In Julius Caesar, does the Ides of March have any symbolic reference? As far as I know, it is the 15th of March; which is perfectly half of March according to the Roman calendar; and it is a Roman...

In Julius Caesar, does the Ides of March have any symbolic reference?

As far as I know, it is the 15th of March; which is perfectly half of March according to the Roman calendar; and it is a Roman festive day dedicated to the god Mars. But I wonder why the conspirators chose this day to murder Caesar; and  I wonder if they purposely picked this day.

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William Delaney eNotes educator| Certified Educator

The conspirators picked the 15th of March to attack Caesar only because that was the day the senators were scheduled to vote on declaring Caesar a "king." According to Plutarch:

. . . for they had met at his bidding, and were ready and willing to vote as one man that he should be declared king of the provinces outside of Italy, and might wear a diadem when he went anywhere else by land or sea.

He could not be a king inside Italy but a king everywhere else in the empire. This was obviously a final step to becoming absolute monarch.

Plutarch was an ancient Greek whose writings are filled with references to the gods as well as to all kinds of supernatural phenomena. Shakespeare relied heavily on Plutarch's Life of Julius Caesar, Life of Brutus, and Life of Antony in his play. In the Life of Julius Caesar, Plutarch attaches importance to the story that a seer, or soothsayer, had warned Caesar to beware the Ides of March.

The following story, too, is told by many. A certain seer warned Caesar to be on his guard against a great peril on the day of the month of March which the Romans call the Ides; and when the day had come and Caesar was on his way to the senate-house, he greeted the seer with a jest and said: "Well, the Ides of March are come," and the seer said to him softly: "Ay, they are come, but they are not gone."

Shakespeare uses this in his play because it lends to all his other foreshadowing and provides color. The significance, as Plutarch saw it, was that the seer actually knew what was going to happen to Caesar through supernatural knowledge. Plutarch was attempting to show that Caesar's fate was inevitable.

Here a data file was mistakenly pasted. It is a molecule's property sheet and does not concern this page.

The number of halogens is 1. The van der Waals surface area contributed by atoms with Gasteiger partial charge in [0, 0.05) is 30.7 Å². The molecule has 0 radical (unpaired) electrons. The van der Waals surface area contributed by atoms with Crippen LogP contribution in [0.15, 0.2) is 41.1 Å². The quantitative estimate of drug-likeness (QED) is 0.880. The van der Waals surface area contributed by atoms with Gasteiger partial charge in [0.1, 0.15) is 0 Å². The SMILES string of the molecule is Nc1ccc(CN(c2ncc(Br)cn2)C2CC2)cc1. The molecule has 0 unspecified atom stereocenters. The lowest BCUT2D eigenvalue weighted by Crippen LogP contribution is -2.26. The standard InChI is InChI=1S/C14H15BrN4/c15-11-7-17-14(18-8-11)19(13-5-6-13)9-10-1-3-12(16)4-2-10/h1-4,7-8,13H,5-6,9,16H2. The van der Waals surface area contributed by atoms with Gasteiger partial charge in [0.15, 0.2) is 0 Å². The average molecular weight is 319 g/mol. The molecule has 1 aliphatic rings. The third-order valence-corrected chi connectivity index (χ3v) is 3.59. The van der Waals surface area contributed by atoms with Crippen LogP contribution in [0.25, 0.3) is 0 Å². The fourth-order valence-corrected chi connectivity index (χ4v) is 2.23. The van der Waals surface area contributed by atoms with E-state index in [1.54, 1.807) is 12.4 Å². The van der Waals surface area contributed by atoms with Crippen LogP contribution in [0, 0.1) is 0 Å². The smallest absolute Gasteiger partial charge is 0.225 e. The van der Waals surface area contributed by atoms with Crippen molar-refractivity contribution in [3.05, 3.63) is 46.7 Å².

But destiny, it would seem, is not so much unexpected as it is unavoidable, since they say that amazing signs and apparitions were seen.

The 15th of March is very close to the beginning of spring, which on our calendar comes on the 21st of March but could have come on the 15th of March on the unreliable Roman calendar in use over two thousand years ago.

According to Plutarch:

The adjustment of the calendar, however, and the correction of the irregularity in the computation of time, were not only studied scientifically by him [Caesar], but also brought to completion, and proved to be of the highest utility. For not only in very ancient times was the relation of the lunar to the solar year in great confusion among the Romans, so that the sacrificial feasts and festivals, diverging gradually, at last fell in opposite seasons of the year, but also at this time people generally had no way of computing the actual solar year; the priests alone knew the proper time, and would suddenly and to everybody's surprise insert the intercalary month called Mercedonius.

So the Ides of March had no symbolic importance as far as Caesar's fate was concerned. Evidently it was celebrated by the Romans because it represented the end of winter and the beginning of spring. It happened to be the date on which Caesar was to meet with the senators and expected to be crowned king, and Plutarch believed the seer actually could predict Caesar's assassination through some kind of psychic power. Shakespeare liked the story. His audiences like it too. It is only one of the many supernatural omens he borrowed from the superstitious Plutarch. In Act 2, Scene 2, he has Calpurnia, who is imploring her husband to stay at home, tell her husband:

When beggars die there are no comets seen;
The heavens themselves blaze forth the death of princes.


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Julius Caesar

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